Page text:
The future's bright, the future's...? To celebrate the IPA's centenary this year, we are asking adland's finest to pick their top five ads from the past century. This week, Stephen Woodford, CEO at Advertising Association, makes his selection.
Volkswagen, The green fender came off a ‘58’
My first car was a ’66 Beetle, cost £50 and had done 180,000 hard miles. Where it wasn’t dented, it was rusty. I loved it and gradually replaced the dinged wings, boot and bonnet with parts from scrapyards, ending up with a car not far off this ad. I also bought the book ‘Remember all those great VW ads’ as part of my love for all things Beetle. It was probably this book and the next ad I’ve chosen that made me want to work in advertising.
Jumping forward 30 years to when I joined DDB, I found that VW’s unparalleled creative legacy was still driving the client and agency team to produce brilliant work in the UK and around the world. Judgement, rather than research, was the way most choices were made and VW is the most creatively-awarded brand in the history of advertising, as well as the world’s No. 1 manufacturer. Which may not be a coincidence.
Parker Pens, Rediscover the lost art of the insult
My favourite ever press ad. I was about 19 or 20 when I saw this and I loved it, for its wit, art direction and fantastic writing, especially the glossary of insulting terms in the panel at the bottom right. One of many great Parker ads, from CDP legends Neil Godfrey and Tony Brignull that are all available at the History of Advertising Trust. Make browsing the HAT site a regular habit (to declare an interest, I am a HAT trustee).
The Economist, I never read the Economist. Management trainee. Aged 42
Like VW, understated intelligence, insight and tone that has stood the test of time and driven great commercial success, created by another advertising legend, David Abbott and his agency, AMV. When I worked at WCRS on Carling Black Label, spoofing other ads and genres was part of the campaign’s success (see below) AMV and the Economist let us run ‘I always drink Carling Black Label. CEO aged 24’ alongside this poster, on one site in Fulham Palace Road. The spoof was entered for creative awards, with some modest success, such was the fame and quality of the original idea. The Economist’s commercial as well as creative acumen is such that you can buy a limited edition print of the original ad for a mere £91.66 on their website. The Carling edition is not for sale…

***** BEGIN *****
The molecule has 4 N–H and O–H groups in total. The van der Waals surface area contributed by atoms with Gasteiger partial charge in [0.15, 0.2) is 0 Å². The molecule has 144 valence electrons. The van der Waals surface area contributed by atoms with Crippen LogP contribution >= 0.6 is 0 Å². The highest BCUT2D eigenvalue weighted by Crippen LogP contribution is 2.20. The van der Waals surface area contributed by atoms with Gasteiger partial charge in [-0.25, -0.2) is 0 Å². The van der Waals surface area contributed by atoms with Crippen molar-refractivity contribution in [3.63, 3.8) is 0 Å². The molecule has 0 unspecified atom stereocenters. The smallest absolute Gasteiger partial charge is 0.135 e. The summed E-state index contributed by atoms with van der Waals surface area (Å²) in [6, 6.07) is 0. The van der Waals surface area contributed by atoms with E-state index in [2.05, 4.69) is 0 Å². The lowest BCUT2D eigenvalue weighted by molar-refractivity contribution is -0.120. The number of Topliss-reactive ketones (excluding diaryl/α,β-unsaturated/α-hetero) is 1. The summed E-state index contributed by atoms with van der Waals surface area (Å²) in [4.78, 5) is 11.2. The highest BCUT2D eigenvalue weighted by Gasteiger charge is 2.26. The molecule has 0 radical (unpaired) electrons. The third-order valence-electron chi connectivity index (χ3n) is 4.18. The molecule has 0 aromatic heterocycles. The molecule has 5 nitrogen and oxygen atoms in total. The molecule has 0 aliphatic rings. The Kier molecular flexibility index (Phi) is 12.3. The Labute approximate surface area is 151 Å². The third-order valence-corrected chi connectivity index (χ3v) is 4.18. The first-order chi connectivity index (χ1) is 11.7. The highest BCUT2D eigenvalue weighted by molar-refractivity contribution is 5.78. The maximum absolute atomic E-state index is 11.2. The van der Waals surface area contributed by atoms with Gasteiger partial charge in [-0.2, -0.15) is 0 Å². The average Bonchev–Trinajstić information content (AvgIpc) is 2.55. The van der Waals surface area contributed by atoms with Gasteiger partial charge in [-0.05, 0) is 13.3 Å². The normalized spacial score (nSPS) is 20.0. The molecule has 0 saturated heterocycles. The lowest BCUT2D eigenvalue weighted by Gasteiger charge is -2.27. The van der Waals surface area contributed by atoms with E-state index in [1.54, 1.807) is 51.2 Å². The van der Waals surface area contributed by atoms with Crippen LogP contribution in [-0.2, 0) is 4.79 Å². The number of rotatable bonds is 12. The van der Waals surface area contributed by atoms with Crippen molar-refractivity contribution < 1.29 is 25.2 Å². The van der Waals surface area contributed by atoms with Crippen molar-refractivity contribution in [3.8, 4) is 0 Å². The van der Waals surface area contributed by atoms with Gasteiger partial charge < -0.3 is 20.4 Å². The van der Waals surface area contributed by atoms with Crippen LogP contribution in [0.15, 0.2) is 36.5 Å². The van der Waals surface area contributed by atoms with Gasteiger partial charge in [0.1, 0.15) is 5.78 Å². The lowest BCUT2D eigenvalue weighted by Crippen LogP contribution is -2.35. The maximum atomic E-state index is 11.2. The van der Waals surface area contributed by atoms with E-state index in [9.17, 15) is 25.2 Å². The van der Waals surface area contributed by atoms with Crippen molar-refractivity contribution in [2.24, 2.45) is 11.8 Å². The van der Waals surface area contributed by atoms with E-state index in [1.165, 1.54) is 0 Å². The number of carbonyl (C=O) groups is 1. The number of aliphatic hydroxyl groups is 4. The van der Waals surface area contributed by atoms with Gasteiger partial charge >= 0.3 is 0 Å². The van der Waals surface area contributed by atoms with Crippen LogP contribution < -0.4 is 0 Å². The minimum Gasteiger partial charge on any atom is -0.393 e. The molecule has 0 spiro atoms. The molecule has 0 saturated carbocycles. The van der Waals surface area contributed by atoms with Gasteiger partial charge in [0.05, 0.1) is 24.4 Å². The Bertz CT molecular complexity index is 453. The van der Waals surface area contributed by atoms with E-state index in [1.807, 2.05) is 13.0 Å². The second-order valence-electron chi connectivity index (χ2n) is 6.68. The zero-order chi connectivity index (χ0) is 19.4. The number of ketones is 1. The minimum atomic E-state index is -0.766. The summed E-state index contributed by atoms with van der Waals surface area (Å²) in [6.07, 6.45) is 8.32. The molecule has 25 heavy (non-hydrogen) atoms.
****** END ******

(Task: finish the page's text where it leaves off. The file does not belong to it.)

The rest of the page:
Carling Black Label, Dambusters
This time Carling’s target was classic British war movies, with the German the unlikely hero, earning the ‘I bet he drinks…’ accolade by saving the dam with some nifty goalkeeping. WCRS at the time was perilously close to being fired after a creatively fallow period. This ad saved our bacon. Those old enough will remember the director Roger Woodburn and his ingenious production company Park Village. They made this epic on a tight budget, long before computers made special effects routine. The bouncing bombs were recreated by firing cricket balls down 50 yards of salt-covered black rubber, the Lancaster cockpit was found on an aircraft collector’s drive and the rest was done with models and the locations in Wales where the original film was shot.
One of the British public’s all-time favourite ads, and a multi-award winner, including a rare D&AD Black Pencil for Roger Woodburn. Classic British creativity and ingenuity, which would have made Barnes Wallis proud. Or perhaps not, as it’s only a lager.
Orange, Launch TV
Another WCRS classic, this ad launched the ground-breaking brand campaign that took Orange from No. 4 in the market to No.1 in a few short years. Larry Barker and Rooney Carruthers were the joint Creative Directors and their visionary script, culminating in Larry’s wonderful line “The future’s bright, the future’s Orange’, foretold the wireless world we now take for granted. Rooney’s sound and vision genius chose Philip Glass for the minimalist music and Frank Budgen to make the film.
The IPA are celebrating their centenary this year - join in the conversation on Twitter using #AdFest100 and #IPA100. You can catch up on all the photos, videos and other content from the IPA's Festival of British advertising here, including Sir Martin Sorrell, Sir Alan Parker and a virtual tour of the Exhibition.
If you are interested in submitting your favourite five ads for our blog series, please email firstname.lastname@example.org.